- Associated Press - Thursday, January 15, 2015

MERRILLVILLE, Ind. (AP) - Change often comes slowly, then suddenly all at once.

A few years ago, there was nowhere in Northwest Indiana to plug in an electric car except for your garage. Now drivers can pull into public charging stations along Indianapolis Boulevard and U.S. 30, and they’re spreading fast.

The number of public charging stations for electric vehicles in Northwest Indiana is poised to more than double in 2015, NIPSCO spokesman Nick Meyer said. The Merrillville-based electric utility has 24 charging stations at 18 sites so far, but more than 50 customers have signed up to put charging stations in public places.

“We’ve seen fairly steady growth,” he told The Times in Munster (https://bit.ly/1BcrENo ).

“Hospitals, parks and most of the universities have expressed interest. They’ve been looking at it in larger industrial areas, at Kohl’s in Valparaiso, Wicker Park and the Munster hospital. The town of Chesterton has expressed interest.”



Charging stations are also at Horseshoe Casino in Hammond, Whiting Lakefront Park, BMW Schererville, Southlake Nissan in Hobart, the Lighthouse Premium Outlet Mall in Michigan City and Bob Rohrman Nissan in Burns Harbor.

Electric cars have been around since the 19th century but have only really started to pick up speed toward becoming a mass-market product in the last few years because of advancements in battery technology, a rejection of the excess of gas guzzlers in some quarters of society, and a push by the United States government to reduce dependence on foreign oil.

As gas prices have fallen, many have warned electric cars would lose their spark, predicting drivers would be unwilling to pony up more for costly lithium ion battery technology when gasoline was so cheap. But gas won’t stay less than $2 a gallon forever, and electric cars have gained momentum.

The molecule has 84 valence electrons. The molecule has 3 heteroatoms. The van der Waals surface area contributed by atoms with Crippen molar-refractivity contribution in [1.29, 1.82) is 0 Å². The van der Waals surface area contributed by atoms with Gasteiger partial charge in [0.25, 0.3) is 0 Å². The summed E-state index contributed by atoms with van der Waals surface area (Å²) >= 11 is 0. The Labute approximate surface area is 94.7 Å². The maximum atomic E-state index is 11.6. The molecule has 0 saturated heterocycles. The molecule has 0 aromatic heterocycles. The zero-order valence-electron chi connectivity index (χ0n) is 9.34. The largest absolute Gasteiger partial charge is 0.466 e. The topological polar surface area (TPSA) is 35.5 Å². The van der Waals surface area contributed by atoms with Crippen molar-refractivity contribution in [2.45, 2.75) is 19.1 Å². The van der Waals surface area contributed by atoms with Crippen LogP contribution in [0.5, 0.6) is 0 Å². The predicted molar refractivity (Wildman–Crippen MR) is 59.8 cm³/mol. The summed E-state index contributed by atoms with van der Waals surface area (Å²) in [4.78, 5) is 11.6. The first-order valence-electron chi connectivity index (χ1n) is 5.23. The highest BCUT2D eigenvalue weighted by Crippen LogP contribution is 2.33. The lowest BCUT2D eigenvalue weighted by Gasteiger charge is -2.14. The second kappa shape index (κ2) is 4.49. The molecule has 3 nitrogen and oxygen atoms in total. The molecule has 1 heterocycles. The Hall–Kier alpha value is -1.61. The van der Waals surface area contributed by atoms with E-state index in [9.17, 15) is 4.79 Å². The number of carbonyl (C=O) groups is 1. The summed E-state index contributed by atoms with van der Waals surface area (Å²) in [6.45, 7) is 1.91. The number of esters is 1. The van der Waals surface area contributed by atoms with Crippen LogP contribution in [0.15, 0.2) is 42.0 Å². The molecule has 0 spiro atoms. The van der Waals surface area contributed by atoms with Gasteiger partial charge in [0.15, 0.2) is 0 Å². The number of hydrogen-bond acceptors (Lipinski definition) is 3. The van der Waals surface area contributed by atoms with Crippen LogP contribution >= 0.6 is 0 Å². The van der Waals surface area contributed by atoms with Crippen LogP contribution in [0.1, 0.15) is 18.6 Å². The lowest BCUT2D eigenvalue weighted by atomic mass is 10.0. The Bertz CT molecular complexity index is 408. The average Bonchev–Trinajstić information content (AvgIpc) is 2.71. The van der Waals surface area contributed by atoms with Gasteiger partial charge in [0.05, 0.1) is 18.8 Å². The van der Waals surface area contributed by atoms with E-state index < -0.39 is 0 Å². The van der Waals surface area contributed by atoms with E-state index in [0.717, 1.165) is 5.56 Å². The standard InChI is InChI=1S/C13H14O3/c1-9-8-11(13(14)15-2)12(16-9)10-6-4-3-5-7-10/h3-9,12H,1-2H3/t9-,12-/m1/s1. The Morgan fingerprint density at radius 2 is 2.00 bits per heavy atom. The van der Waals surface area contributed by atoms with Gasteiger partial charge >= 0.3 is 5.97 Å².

Stock in Elon Musk’s Tesla Motors, which traded for as little as $32.91 a share in 2013, reached $279.20 a share last year, though it’s come back down a bit since then. U.S. car buyers bought 119,710 plug-in vehicles last year, a 23 percent jump over the previous year, according to market researcher InsideEVs.com

Electric cars still make up a tiny part of the overall market, but sales have skyrocketed by 128 percent since 2012. Tesla and most major automakers offer electric vehicles now, and the Nissan Leaf, which retails for around $29,000, topped the heap by selling 30,200 units last year.

U.S. drivers bought a record 12,874 electric vehicles in December, and sales are expected to accelerate as charging stations become more prevalent.

Purdue University Calumet in Hammond installed two new electric vehicle charging stations as part of an ongoing sustainability initiative. The south station is east of Woodmar Avenue and south of 173rd Street, west of the Fitness and Recreation Center, while the north station is east of Woodmar and south of 168th Street, east of the Anderson Building.

Both stations are free and available on a first-come, first-served basis. Charging a car typically takes hours, so users are encouraged to not hog the ports.

“With the installation of these EV charging stations, Purdue University Calumet has taken another step in greening our campus and demonstrating the university’s commitment to sustainability initiatives,” said Paul Pratt, Purdue Calumet associate director of facilities engineering.

“These charging stations broaden transportation choices available to students, faculty and staff interested in reducing their environmental foot print while saving on fuel costs.”

Purdue Calumet installed the charging stations through NIPSCO’s IN-Charge around Town EV Program, which offers an incentive of as much as 50 percent of equipment and installation costs, up to $37,500. Residential customers also can qualify for incentives for installing electric vehicle chargers in their garages.

Anyone who’s interested in the program should visit www.nipsco.com/incharge.

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Information from: The Times, https://www.thetimesonline.com

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